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Based on the Charles Dickens novel Oliver Twist is about an orphan boy who runs away from a workhouse and meets a pickpocket on the streets of London. Oliver is taken in by the pickpocket ... See full summary »
After settling his differences with a Japanese PoW camp commander, a British colonel co-operates to oversee his men's construction of a railway bridge for their captors - while oblivious to a plan by the Allies to destroy it.
Circa 1920, during the Indian British rule, Dr. Aziz H. Ahmed was born and brought up in India. He is proficient in English, and wears Western style clothing. He meets an old lady, Mrs. Moore, at a mosque, who asks him to accompany her and her companion, Adela Quested, for sight-seeing around some caves. Thereafter the organized life of Aziz is turned upside down when Adela accuses him of molesting her in a cave. Aziz is arrested and brought before the courts, where he learns that the entire British administration is against him, and would like to see him found guilty and punished severely, to teach all native Indians what it means to molest a British citizen. Aziz is all set to witness the "fairness" of the British system, whose unofficial motto is "guilty until proved innocent." Written by
Alec Guinness spent weeks learning an intricate Hindu dance for a scene that ended up on the cutting room floor. See more »
When Adela, Mrs. Moore, and Dr. Aziz are riding the elephant, the first close-up shot of Adela and Dr. Aziz shows certain landmarks on the rock in the background. The next shot is a long shot of the elephant's feet as it walks. The third shot is another close-up of Adela and Dr. Aziz passing the same landmarks at the same starting point. See more »
[Ali is carrying on during the trial]
Please, this is no way to defend your case!
I am not defending a case - and YOU are not trying one! We are both slaves!
Mr. Mahmoud Ali, if you don't calm down, I will have to exercise my authority.
Do so! This trial is a farce!
[throws papers off the desk]
I'm going! I've ruined my career!
Farewell my friend!
Mrs. Moore! Where are you, Mrs. Moore?
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Culture and race and one thing you might not notice.
Sometimes, what you don't see can be of equal importance to what you do see in a film. David Lean's film is no exception ... but more on that later.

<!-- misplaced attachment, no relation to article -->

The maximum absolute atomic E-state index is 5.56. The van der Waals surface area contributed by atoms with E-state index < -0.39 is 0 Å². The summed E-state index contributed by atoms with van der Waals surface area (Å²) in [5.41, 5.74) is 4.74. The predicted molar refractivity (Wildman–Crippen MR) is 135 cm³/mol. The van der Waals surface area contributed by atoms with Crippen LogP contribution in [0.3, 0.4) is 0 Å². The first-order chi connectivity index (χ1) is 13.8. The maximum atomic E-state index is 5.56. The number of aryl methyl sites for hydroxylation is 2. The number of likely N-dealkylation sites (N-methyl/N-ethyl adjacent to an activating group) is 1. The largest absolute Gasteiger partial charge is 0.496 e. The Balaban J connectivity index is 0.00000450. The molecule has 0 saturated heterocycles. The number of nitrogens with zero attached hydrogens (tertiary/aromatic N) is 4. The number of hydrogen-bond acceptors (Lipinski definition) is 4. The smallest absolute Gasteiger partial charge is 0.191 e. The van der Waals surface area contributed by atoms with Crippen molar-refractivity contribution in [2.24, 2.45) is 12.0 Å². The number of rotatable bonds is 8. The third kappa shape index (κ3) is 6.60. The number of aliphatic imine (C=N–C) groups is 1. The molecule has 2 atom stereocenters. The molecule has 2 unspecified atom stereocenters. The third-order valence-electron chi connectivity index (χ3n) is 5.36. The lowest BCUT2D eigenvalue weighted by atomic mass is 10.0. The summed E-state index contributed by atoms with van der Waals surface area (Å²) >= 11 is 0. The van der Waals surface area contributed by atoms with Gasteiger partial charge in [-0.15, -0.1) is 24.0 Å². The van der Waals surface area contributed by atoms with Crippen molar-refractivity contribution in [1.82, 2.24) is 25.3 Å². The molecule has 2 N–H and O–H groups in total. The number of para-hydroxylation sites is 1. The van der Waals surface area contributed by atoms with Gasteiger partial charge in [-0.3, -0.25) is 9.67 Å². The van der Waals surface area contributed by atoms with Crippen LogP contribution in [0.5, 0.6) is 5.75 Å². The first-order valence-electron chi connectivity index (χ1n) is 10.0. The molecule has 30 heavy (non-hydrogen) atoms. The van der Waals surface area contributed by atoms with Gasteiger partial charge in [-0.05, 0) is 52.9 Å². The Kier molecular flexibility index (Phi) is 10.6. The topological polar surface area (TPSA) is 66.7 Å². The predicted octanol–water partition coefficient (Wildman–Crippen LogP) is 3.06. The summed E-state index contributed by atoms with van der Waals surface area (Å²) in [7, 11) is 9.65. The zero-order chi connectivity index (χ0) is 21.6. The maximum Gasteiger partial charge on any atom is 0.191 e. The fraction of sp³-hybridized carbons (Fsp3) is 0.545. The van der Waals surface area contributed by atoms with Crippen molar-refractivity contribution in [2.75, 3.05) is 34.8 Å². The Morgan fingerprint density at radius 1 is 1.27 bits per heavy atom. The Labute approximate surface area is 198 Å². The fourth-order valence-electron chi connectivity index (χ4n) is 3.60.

A film of epic quality, it follows two travelers on their journey from England to India during the Raj colonial period of the 1920s. For Adela Quested, it's her first time out of England to anywhere. For Mrs. Moore, it's a chance to visit her son, Ronny, who is expected to marry Adela during the visit. But, their visit is not without incident.
What both Adela and Mrs. Moore discover is an India ruled by British bureaucrats (Ronny being one of them, a city magistrate) who exude personal and cultural superiority over Indians. This was a shock to them since they both expected to find Indians and Britons meeting socially and on friendly terms. The only exception to that rule appears to be Fielding, principal of a college.
Through Fielding, Adela is introduced socially to Professor Godbole (a Hindu holy man) and Dr. Aziz (a Muslim physician). Mrs. Moore met Aziz in a previous scene but had not yet met Godbole until that moment. One note on that (a film flaw). During the mosque scene where Mrs. Moore meets Dr. Aziz, Aziz never once mentions his name to her ... yet later, Adela knows his name as mentioned to her by Mrs. Moore. Perhaps his name was mentioned in a brief scene that ended up on the cutting-room floor. But, that omission is trivial and in no way detracts from the enjoyment of the film.
During this social introduction, Aziz invites Mrs. Moore and Adela on a journey to the Marabar caves, a tourist destination. On the trip, and tired from all the activity, Mrs. Moore stays at the encampment near the lower caves and encourages Aziz and Adela to explore the higher caves alone.
Then, something happened ... and I won't tell you what (grin). Suffice it to say that Aziz finds himself in police custody. A court trial ensues that pits culture against culture, race against race, and clearly demonstrates the differences in attitudes between resident British citizens and Indians. But the trial's climax isn't the most moving part of the film. Lean has risen the film's denouement to a higher level ... one that leaves you smiling and crying at the same time. But what Lean does NOT mention in the film is equally interesting.
In today's world, India is beset by inter-sect angst between Hindus, Muslims, Sikhs, and persons of other faiths. In theory, this inter-sect rivalry has been around since before India became a British colony. But, this rivalry was not mentioned once in the film. It is perhaps a testament to the novelist (E.M. Forster) and Lean to realize a potent underlying force in the story ... that British colonial rule held these rivalries in abeyance ... uniting Indians of all faiths into a common bond that eventually forced colonialism to end in India.
The film is a masterpiece on every level and remains one of my favorites of all time.
P.S. Closing comment to those (like me) who own region-free DVD players that render both PAL and NTSC DVDs. For some reason unknown to me, it's over $10 cheaper to buy the DVD from Amazon.co.uk than it is from Amazon.com ... even after overseas shipping is added in. That's where I ordered mine (from the UK).
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